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April 18, 2024

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Violence not a part of Islamic Beliefs

Every time one Muslim acts violently it gives all Muslims a black eye, the editor of the online publication ToledoMuslims.com said.

After the Danish newspaper, Jyllen-Posten, published a series of cartoons that portrayed the Muslim Prophet Mohammad as a terrorist, violence spurred around the world.

But the Muslims who are taking part in this violence are only a small percentage of all Muslims Mohammad Alo said, editor of ToledoMuslims.com.

‘People look at these Muslims and think this is the how all Muslims act because this is the only reaction they see,’ Mohammad Alo said. ‘The way they are reacting is embarrassing to us as a whole, it’s more important to be proactive than over reactive.’

In fact, over reaction and violent reaction is the only coverage Americans are seeing Zaher Ibrahim said, president of the Muslim Student Association at BGSU.

‘The U.S. news coverage has not covered both sides fairly,’ Ibrahim said. ‘It has portrayed the violence while it didn’t shed any light on the diplomatic attempts that were explored.’

For the most part Muslims initially sought a peaceful solution by urging the media to put an end to future publications of the cartoons, but were unsuccessful as the cartoons showed up in papers all over the world from Europe to the U.S.

These western medias used the defense of freedom of the press from censorship. But Imam Farooq Aboelzahab, religious leader at the Islamic Center of Greater Toledo, said freedom has limits.

‘You are free as long as long as you are not attacking a persons religion and beliefs,’ Aboelzahab said. ‘I can make fun of your religion and you can make fun of mine, but all that accomplishes is lack of respect for one another’s faith.’

With this lack of respect comes a lack of understanding of what the Muslim faith actually teaches Fatma Azzouz said, a Fulbright professor at the University who has worked for BBC and Voice of America and also a Muslim.

The cartoons depicted Mohammad in a violent nature through out the cartoons, which sends the message that the faith as a whole promotes or teaches violence.

‘The cartoons take the beliefs of millions of people and wipe their feet on it,’ Ibrahim said. ‘It’s not just against one person its against our sacred prophet and that’s why its such a big deal.’

Not only do the cartoons depict the whole Islam faith as being violent, but the cartoons do so with no regard to the actual teachings of Islam, Azzouz said.

‘Never does Islam ask to kill,’ she said. ‘One of the main teachings is to never make justice by yourself. You are required to take issues to the courts.’

Several courts throughout the Middle East have their foundations based on Islamic law, al shari’a, which prohibits images of any prophet or Allah.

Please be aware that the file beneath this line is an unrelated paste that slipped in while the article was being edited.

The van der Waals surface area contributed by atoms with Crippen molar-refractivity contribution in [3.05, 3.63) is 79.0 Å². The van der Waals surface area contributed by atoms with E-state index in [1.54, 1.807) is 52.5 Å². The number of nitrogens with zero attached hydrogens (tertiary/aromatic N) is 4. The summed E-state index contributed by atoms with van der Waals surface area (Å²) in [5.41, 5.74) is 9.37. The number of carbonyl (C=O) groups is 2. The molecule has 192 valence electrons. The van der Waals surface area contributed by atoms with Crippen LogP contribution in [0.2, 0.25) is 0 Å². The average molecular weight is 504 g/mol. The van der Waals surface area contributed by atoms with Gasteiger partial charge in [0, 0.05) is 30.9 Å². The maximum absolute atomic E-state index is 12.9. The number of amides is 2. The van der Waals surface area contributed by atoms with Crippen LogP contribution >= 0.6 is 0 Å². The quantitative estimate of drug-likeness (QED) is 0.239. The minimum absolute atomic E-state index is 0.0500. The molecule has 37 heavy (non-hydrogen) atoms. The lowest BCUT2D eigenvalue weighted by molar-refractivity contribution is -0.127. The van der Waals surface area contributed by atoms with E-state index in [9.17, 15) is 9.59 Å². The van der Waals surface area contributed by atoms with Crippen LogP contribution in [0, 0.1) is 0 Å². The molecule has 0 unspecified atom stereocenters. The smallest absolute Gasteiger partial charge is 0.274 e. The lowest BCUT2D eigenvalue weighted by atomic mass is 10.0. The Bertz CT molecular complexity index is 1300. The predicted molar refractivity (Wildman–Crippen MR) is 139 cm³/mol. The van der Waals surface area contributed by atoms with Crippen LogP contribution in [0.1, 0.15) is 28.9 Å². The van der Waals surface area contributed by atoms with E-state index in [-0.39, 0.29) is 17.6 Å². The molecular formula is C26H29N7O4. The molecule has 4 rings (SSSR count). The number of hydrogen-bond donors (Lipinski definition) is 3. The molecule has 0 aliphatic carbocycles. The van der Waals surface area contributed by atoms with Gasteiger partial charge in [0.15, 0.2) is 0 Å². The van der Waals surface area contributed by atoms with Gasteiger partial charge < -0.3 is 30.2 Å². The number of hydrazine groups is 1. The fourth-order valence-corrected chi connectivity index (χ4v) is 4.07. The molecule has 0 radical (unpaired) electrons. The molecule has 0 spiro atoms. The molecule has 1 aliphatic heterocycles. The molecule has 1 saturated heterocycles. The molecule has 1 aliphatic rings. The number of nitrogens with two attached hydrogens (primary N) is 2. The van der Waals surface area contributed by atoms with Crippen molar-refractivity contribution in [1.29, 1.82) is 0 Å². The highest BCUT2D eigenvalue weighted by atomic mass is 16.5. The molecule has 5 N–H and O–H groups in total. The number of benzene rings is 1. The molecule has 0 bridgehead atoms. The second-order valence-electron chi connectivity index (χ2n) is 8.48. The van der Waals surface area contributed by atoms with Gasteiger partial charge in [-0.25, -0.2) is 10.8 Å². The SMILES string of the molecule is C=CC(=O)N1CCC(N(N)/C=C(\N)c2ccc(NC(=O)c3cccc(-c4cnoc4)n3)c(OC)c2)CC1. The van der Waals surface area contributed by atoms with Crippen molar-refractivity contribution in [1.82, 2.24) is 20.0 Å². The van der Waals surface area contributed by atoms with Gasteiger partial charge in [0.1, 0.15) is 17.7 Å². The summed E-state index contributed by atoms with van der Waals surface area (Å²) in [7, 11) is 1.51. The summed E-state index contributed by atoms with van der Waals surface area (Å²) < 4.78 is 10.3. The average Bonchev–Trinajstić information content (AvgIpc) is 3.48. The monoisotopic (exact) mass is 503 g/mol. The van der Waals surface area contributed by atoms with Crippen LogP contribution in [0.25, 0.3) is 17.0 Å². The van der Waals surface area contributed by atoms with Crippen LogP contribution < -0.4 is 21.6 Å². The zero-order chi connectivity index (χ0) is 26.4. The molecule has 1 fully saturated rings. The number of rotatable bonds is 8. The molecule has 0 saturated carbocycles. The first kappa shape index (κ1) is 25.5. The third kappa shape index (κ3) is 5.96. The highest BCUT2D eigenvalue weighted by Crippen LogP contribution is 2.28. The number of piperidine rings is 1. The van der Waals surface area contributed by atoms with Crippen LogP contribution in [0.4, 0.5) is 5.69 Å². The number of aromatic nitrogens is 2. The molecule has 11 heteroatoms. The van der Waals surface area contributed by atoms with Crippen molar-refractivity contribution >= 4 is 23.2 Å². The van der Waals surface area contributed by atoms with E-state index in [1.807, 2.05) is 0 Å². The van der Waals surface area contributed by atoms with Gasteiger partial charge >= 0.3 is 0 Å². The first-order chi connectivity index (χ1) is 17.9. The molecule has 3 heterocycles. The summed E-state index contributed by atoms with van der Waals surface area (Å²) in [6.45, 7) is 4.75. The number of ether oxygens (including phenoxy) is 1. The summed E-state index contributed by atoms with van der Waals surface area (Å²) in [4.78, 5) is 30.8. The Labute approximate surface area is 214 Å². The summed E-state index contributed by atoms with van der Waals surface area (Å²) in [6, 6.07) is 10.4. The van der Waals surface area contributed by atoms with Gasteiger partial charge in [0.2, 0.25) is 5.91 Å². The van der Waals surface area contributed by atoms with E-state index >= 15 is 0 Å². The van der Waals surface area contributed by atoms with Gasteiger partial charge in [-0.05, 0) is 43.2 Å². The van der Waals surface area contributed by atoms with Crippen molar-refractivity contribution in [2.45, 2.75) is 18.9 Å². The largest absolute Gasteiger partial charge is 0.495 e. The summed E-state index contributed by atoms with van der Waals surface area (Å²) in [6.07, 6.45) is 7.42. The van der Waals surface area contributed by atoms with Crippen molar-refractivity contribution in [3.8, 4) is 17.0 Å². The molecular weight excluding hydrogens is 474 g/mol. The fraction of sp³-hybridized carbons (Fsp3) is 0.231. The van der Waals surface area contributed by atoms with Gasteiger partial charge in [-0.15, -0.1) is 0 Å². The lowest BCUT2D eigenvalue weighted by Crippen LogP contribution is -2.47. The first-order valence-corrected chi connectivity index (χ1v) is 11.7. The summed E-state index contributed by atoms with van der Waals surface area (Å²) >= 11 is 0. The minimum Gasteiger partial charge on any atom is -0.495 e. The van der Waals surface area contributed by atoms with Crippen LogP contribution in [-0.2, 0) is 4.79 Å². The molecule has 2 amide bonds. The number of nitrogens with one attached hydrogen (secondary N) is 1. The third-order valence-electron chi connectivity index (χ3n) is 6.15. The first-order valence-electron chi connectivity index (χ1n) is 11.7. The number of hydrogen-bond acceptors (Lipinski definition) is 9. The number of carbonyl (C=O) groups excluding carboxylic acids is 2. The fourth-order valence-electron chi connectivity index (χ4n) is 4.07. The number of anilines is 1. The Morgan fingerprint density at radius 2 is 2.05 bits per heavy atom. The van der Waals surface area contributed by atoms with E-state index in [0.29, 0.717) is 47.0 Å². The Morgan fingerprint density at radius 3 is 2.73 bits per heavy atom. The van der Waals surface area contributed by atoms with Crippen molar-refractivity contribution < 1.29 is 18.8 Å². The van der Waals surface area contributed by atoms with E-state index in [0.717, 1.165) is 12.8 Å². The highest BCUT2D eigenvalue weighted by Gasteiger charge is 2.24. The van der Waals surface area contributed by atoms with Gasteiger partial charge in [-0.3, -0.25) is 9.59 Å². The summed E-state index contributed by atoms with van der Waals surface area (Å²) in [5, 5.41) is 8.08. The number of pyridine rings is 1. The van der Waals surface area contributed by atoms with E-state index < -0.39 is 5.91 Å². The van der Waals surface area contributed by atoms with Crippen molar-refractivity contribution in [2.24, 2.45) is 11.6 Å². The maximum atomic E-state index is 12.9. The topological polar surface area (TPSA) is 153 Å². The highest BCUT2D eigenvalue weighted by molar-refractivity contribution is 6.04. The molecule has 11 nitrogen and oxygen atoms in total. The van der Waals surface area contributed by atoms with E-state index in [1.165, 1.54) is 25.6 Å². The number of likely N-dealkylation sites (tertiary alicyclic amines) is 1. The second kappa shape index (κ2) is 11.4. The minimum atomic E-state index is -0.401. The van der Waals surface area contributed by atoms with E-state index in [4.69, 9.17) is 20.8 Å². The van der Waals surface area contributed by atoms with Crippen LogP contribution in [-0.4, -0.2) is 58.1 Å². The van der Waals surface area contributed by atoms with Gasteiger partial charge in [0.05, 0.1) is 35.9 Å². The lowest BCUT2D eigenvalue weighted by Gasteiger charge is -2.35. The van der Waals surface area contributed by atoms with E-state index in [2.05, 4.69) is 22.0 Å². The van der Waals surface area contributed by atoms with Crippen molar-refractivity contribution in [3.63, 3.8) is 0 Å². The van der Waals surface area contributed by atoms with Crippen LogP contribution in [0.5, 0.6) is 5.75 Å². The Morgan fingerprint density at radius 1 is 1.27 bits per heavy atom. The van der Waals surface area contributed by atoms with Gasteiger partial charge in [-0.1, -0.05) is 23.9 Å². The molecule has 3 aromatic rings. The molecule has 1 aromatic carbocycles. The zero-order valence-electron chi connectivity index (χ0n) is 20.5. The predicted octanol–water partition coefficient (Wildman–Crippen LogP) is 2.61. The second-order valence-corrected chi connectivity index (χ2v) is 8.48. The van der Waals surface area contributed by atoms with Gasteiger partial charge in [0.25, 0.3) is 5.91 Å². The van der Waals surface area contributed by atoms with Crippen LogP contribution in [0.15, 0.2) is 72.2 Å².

The Protestant and Jewish faith have similar restrictions on making an image to a God or prophet in their ten commandments.

‘Though shall make unto thee any graven image or any likeness of anything that is in heaven above’hellip;,’ the second Protestant commandment reads.

While Protestants, Jews and Muslims share the belief that God should not be given an image, the media in several secular countries aren’t held accountable to religious dogmas – so cartoons of Jesus, Mohammad and Allah are all fair game.

But Azzouz said that just because the media is allowed to publish whatever they want doesn’t mean that it’s fair to those they end up hurting.

‘Your freedom ends where the freedom of others starts,’ Azzouz said, referring to the French definition of liberty.

Liberty is exactly what Muslims felt was taken from them when these cartoons were published initially back in September by Jyllen-Posten, and then later republished by dozens of other papers – and frustrations soon turned into violence.

After embassies, foreigners and Christian churches were attacked several Muslims, including Alo, began worrying that people would start believing that all Muslims are violent – exactly what the cartoons were portraying in the first place.

‘Really I am surprised by the Muslims responses throughout the world,’ he said. ‘This is not how you respond with such actions. It is a bad representation of our religion.’

Ibrahim condemns the violence and said that there is no reason to start violence over the issue.

‘If anything, the prophet would never promote violence,’ he said. ‘And violence won’t undue any harm that was done by running the cartoon.’

But, Azzouz said these violent protests are not only about these cartoons.

‘It’s more about their economic and political situation than the cartoons,’ she said. ‘These people feel that they are trapped in poverty and the West in not helping them or even making it worse.’

Why these protests began is a matter of perception that no one fully understands – but most people do understand the severity of these cartoons.

The Islamic Center of Greater Toledo, MSA and ToledoMuslims.com have no future plans of having any protests regarding the cartoons.

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